They treated this girl like they’d treat, I think, a Lutheran teen or a “spiritual but not religious” teen: not Catholic, sure, not following the Way completely, but not some weird special threat. Someone capable of seeing the beauty in our faith if you stop blocking the Light. Someone you can listen to and like.

It’s possible to be both orthodox and gentle. Some would even say ungentle orthodoxy is a contradiction in terms.

A final small thought: Protestants (especially evangelicals?) may navigate these waters differently from Catholics or Orthodox. For us the sexual ethic is woven into the fabric of the entire Church. We’re pretty strongly cautioned not to view one issue or one area of life in isolation but to view all things as connected. So the beauty of the Church can’t be separated from Her witness on sexual ethics, or at least it’s much harder to make that separation. I was first drawn to the Catholic Church partly by Her beauty, and partly by the willingness of the (straight) Catholics I knew to make sacrifices in their own lives in order to follow Jesus. The beauty we see in the rest of the faith can to some extent sustain us (or keep us leashed, if you disagree with me) when we’re struggling with one element of the Church’s teaching, and it can also suggest resources we might draw on: If everything’s connected then monasticism is connected to the sexual ethic, and art is connected to the meaning of sex, etc.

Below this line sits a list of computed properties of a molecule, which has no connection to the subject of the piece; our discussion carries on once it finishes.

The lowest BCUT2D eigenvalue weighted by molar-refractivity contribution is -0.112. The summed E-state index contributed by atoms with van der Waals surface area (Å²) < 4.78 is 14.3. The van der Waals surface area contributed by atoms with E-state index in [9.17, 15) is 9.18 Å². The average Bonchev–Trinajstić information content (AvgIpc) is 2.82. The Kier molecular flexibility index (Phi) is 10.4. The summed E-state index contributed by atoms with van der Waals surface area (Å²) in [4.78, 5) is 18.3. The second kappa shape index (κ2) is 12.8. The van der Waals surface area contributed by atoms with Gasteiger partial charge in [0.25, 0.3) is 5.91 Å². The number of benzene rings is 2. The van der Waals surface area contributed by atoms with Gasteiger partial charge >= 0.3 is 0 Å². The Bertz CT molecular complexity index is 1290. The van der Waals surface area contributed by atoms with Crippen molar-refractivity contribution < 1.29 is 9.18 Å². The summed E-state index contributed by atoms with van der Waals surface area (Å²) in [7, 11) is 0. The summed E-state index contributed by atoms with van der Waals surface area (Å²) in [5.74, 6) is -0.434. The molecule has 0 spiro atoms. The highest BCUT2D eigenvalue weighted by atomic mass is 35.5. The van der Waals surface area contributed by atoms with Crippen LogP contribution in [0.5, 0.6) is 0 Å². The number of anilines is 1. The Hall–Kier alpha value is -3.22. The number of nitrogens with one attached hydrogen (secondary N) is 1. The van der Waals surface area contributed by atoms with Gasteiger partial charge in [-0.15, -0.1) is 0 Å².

But I resonated so much with Julie’s post. I’ve had many of the same experiences she’s had. I think almost every gay, celibate Christian I know can resonate with what she says–which is striking in itself, yes?

I interpret them differently, in part because I have found, I think, more havens within the Church for people like me–I’ll write about this more with Justin, but it’s been pretty central to my life that I came into the Church in a time and place where straight people treated me as just another angel-wrestler, just another weird saint-to-be. Community shapes our ability even to understand concepts–this is the After Virtue point again–let alone imagine how we might live out those concepts in our own individual lives and contexts. If you want gay people to even understand what you’re talking about you have got to create communities where we are genuinely welcome and not treated as suspects to be interrogated, ticking time bombs, or weapons in a culture war.